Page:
You might remember the 2013 photo of a Burger King employee posting a photo of himself lying on a pile hamburger buns to Instagram. The photo, which was relatively tame, still went viral.
While viral moments are often hilarious for outsiders - it can create headaches for employers looking to prevent employees from abusing social media on the job to the detriment of the company.
A 2013 study conducted by the York College’s Center for Professional Excellence reported that 50% of human resource professionals have seen increased abuse of IT by employees. In response to this, many lawyers, such as Daniel Handman of Hirschfeld Kraemer LLP, advise employers that “social media policies are not just as necessary for employers as discrimination, leave and vacation policies.”
Does a social media policy infringe my employee’s free speech?
Your social media policy cannot prohibit employees from lawfully discussing their working conditions online.
The National Labor Relations Act gives all employees the right to engage in protected concerted activity for the purpose of collective bargaining or other mutual aid and protection. Typically, this means that employees do have the right to discuss their working conditions online - even on social media channels such as Facebook, Twitter, and LinkedIn.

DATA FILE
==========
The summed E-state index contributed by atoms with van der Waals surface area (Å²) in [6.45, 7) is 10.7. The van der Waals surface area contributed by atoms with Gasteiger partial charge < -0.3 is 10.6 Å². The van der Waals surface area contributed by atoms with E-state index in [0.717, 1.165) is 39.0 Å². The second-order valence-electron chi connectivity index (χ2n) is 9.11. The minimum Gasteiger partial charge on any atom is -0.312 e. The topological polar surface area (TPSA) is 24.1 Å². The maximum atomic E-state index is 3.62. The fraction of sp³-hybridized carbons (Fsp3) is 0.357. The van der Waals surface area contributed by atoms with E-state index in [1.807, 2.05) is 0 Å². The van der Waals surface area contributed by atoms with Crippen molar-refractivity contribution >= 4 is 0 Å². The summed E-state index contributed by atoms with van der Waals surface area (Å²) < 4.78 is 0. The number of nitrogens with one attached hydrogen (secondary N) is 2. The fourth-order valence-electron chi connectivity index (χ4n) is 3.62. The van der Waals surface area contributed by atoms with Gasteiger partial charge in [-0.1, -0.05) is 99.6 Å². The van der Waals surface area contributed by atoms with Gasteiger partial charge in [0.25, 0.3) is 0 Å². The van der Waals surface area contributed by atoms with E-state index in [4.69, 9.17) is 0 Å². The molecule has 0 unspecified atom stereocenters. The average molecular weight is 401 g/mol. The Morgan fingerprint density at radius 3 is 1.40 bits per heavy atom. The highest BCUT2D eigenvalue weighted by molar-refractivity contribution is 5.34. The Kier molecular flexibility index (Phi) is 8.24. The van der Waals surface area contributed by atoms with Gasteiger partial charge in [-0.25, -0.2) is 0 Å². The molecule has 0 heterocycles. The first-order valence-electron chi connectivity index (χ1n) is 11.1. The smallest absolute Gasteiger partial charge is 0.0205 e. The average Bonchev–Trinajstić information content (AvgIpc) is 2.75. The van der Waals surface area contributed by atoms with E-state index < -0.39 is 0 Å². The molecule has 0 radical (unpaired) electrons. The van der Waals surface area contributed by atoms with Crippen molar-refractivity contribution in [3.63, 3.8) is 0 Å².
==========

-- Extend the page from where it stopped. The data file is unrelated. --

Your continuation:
What company information can a social media policy protect?
A well-drafted social media policy will outline what company information is considered confidential. As an employer, you are encouraged to define what kinds of information your employees can and cannot share online.
Social Media Policy Database
Chris Boudreaux of Social Media Governance has compiled a database of 100+ social media policies from universities, companies, and other organizations.
For example, the database includes the social media policy used by the Associated Press for its employees. You can view these example policies to formulate your own.